As Connecticut’s Latino communities continue to grow and thrive, a new generation of young Latinos are making a name for themselves. They are entering new fields, breaking barriers and following their dreams. Their confidence, determination and work ethic ensures that their future is bright. We’ve identified five of these young Latino dynamos, from diverse fields, but we know there are many, many more. Congratulations to all who work hard every day and believe in themselves and their ability.
Our 2014 list of “Young Latinos To Watch”
Governor Dannel P. Malloy today announced that he intends to appoint Andres Ayala of Bridgeport to serve as Commissioner of the Department of Motor Vehicles (DMV) when his second term in office begins on January 7, 2015. Ayala will succeed Commissioner Melody Currey, who currently serves in the role and will soon be transitioning as the incoming Commissioner of the Department of Administrative Services.
“Andres has dedicated himself to improving the lives of not only the residents of the district that he serves, but also the lives of the children he teaches in Bridgeport’s school district,” Governor Malloy said. “I had the opportunity to get to know him during my first term in office as Governor, and I’ve consistently been impressed by his passion for public service and his commitment to finding new and efficient ways to improve government services. While I know the residents of his district won’t like to see him go, I am confident that his service as DMV Commissioner will benefit residents of the entire state.”
A surprise winner, this young Republican, whose family is from Panama and Puerto Rico, is now the youngest State representative in Connecticut’s legislature. The 20 year-old
won his party’s nod to run for the state House from the 41st District, which covers Groton and New London. He plans to join the legislature’s Black and Latino Caucus, where he will be the lone Republican,which demonstrates his willingness to work across party lines, to represent his urban constituents. He is on his way to becoming an effective legislator.
This young Latino from Bridgeport may be new to the state’s legislature this year, but he is not new to advocacy, politics and working on behalf of the Latino community. This is the 2nd year we’ve name Chris to our Young Latino leaders list. He recently won the election to represent his hometown of Bridgeport in the state legislature as representative from the 128 District. He has been Bridgeport’s youngest department head as Director of Anti-Blight under the Office of Neighborhood Revitalization, and has launched numerous new initiatives; under his leadership, the city has seen a vast improvement in quality of life issues in the community. No doubt he will put his tough work ethic to good use at the state capitol.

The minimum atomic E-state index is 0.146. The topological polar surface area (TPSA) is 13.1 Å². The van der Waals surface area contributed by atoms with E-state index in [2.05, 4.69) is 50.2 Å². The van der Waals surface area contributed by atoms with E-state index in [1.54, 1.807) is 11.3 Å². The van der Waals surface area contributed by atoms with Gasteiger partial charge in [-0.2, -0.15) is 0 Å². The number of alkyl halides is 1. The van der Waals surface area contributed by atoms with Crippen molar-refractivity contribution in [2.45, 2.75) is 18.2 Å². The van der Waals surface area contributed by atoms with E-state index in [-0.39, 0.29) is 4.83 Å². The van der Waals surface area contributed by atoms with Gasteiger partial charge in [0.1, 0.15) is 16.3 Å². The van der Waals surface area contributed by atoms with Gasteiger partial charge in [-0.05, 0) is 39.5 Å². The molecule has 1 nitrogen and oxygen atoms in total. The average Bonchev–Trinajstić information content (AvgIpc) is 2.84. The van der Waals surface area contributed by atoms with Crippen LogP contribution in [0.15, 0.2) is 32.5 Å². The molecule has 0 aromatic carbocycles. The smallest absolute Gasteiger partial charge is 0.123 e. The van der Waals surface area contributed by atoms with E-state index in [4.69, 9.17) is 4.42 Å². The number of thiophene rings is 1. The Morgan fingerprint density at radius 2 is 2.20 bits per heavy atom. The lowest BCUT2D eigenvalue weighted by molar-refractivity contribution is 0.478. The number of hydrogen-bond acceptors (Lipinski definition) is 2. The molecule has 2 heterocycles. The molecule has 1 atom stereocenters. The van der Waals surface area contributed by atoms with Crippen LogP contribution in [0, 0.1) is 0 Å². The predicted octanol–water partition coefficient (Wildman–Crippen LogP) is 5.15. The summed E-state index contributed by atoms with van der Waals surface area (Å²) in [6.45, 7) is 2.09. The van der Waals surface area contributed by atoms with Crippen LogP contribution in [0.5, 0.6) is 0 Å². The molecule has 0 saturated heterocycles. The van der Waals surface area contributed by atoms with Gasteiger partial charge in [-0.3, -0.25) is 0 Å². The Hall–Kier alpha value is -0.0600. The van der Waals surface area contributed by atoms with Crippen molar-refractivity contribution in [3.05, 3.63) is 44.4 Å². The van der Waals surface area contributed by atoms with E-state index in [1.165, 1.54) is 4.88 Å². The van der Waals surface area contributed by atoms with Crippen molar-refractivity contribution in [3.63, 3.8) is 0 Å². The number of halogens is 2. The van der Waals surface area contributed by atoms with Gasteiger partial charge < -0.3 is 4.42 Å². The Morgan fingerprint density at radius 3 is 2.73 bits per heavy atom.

This young 20 year-old is the only Hispanic on Norwalk’s Common Council, and its youngest member. She went from being able to vote in 2012 for the first time, to
being on the ballot and winning an election in 2013. She says, being the only Hispanic on the board has given her a greater sense of responsibility. Hispanics in Norwalk make up 47 percent of the school system, and represent a growing constituency. Melendez has been a supporter of the initiative Latinos Unidos in Connecticut [LUC], which is attempting to bring together the different Hispanic communities to unite and create a stronger voice when it comes to advocating for Latino issues.
Still in college, this young Latina’s dedication and hard work make for a bright future.
In the “Who Says You Can’t Do It” category, Ally Morell is a star.
Soccer is her passion and when she wanted to attend University High school in
Hartford, she learned the school did not have a girl’s soccer team. Aly, who has been playing soccer since grade school, has never been one to back down from something, so she made the hard choice and decided to get out of her comfort zone and go out for the boy’s soccer team. She is the only girl on the team and certainly a wonderful example for all young people of just believing in yourself.
This young Latina who was raised in Woodbury, didn’t think it took much courage to write and submit a play to the Manhattan Repertory Theater. But, Alexandra. who was born in Colombia, did just that. Her play was accepted and she went on to produce, act in and direct it.
The one act play, which ran several nights, tells the story a deaf audio intern and her struggling co-workers trying to break into the music industry in New York. The multi-talented Alexandra also paints, and sings, is a member of the New York Women in Film & Television, has produced short film festivals in New York and Washington DC, and recently produced a national commercial for a contest linked to the upcoming Superbowl. She has worked as a correspondent for CTLatinoNews and other publications.
At 26 years of age, this college grad says she still has much more to explore, and hopes to continue producing and creating inspiring stories.
Thursday: Top Latino News Stories of 2014